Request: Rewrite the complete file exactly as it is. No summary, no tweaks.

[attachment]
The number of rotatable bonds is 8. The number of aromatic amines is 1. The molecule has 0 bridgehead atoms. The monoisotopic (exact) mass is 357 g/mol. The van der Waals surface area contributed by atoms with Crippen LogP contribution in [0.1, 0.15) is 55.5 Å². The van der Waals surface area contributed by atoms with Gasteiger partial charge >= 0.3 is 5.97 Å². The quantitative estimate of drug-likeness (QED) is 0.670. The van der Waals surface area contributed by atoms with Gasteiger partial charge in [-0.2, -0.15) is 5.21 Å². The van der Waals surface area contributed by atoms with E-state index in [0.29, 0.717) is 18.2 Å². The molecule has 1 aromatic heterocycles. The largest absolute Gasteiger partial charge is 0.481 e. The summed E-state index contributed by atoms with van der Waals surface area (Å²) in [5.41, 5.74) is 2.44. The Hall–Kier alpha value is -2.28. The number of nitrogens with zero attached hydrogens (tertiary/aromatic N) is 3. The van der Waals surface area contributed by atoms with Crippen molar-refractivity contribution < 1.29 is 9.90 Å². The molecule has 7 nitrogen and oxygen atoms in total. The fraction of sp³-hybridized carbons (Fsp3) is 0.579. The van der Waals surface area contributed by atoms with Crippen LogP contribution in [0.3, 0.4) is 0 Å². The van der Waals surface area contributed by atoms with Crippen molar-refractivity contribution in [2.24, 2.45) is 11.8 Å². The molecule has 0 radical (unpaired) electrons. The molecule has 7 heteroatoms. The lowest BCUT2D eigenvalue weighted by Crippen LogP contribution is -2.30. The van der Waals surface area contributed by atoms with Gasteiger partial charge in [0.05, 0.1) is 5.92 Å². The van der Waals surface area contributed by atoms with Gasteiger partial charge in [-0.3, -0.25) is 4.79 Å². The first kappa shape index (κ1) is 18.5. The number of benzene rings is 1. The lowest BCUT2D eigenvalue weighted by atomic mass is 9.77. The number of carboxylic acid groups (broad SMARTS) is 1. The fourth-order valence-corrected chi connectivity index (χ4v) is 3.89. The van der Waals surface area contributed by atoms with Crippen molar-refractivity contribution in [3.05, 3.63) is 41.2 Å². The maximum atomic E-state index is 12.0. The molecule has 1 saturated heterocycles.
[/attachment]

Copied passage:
The number of rotatable bonds is 8. The number of aromatic amines is 1. The molecule has 0 bridgehead atoms. The monoisotopic (exact) mass is 357 g/mol. The van der Waals surface area contributed by atoms with Crippen LogP contribution in [0.1, 0.15) is 55.5 Å². The van der Waals surface area contributed by atoms with Gasteiger partial charge >= 0.3 is 5.97 Å². The quantitative estimate of drug-likeness (QED) is 0.670. The van der Waals surface area contributed by atoms with Gasteiger partial charge in [-0.2, -0.15) is 5.21 Å². The van der Waals surface area contributed by atoms with E-state index in [0.29, 0.717) is 18.2 Å². The molecule has 1 aromatic heterocycles. The largest absolute Gasteiger partial charge is 0.481 e. The summed E-state index contributed by atoms with van der Waals surface area (Å²) in [5.41, 5.74) is 2.44. The Hall–Kier alpha value is -2.28. The number of nitrogens with zero attached hydrogens (tertiary/aromatic N) is 3. The van der Waals surface area contributed by atoms with Crippen molar-refractivity contribution < 1.29 is 9.90 Å². The molecule has 7 nitrogen and oxygen atoms in total. The fraction of sp³-hybridized carbons (Fsp3) is 0.579. The van der Waals surface area contributed by atoms with Crippen LogP contribution in [0.3, 0.4) is 0 Å². The van der Waals surface area contributed by atoms with Crippen molar-refractivity contribution in [2.24, 2.45) is 11.8 Å². The molecule has 0 radical (unpaired) electrons. The molecule has 7 heteroatoms. The lowest BCUT2D eigenvalue weighted by Crippen LogP contribution is -2.30. The van der Waals surface area contributed by atoms with Gasteiger partial charge in [0.05, 0.1) is 5.92 Å². The van der Waals surface area contributed by atoms with Gasteiger partial charge in [-0.3, -0.25) is 4.79 Å². The first kappa shape index (κ1) is 18.5. The number of benzene rings is 1. The lowest BCUT2D eigenvalue weighted by atomic mass is 9.77. The number of carboxylic acid groups (broad SMARTS) is 1. The fourth-order valence-corrected chi connectivity index (χ4v) is 3.89. The van der Waals surface area contributed by atoms with Crippen molar-refractivity contribution in [3.05, 3.63) is 41.2 Å². The maximum atomic E-state index is 12.0. The molecule has 1 saturated heterocycles.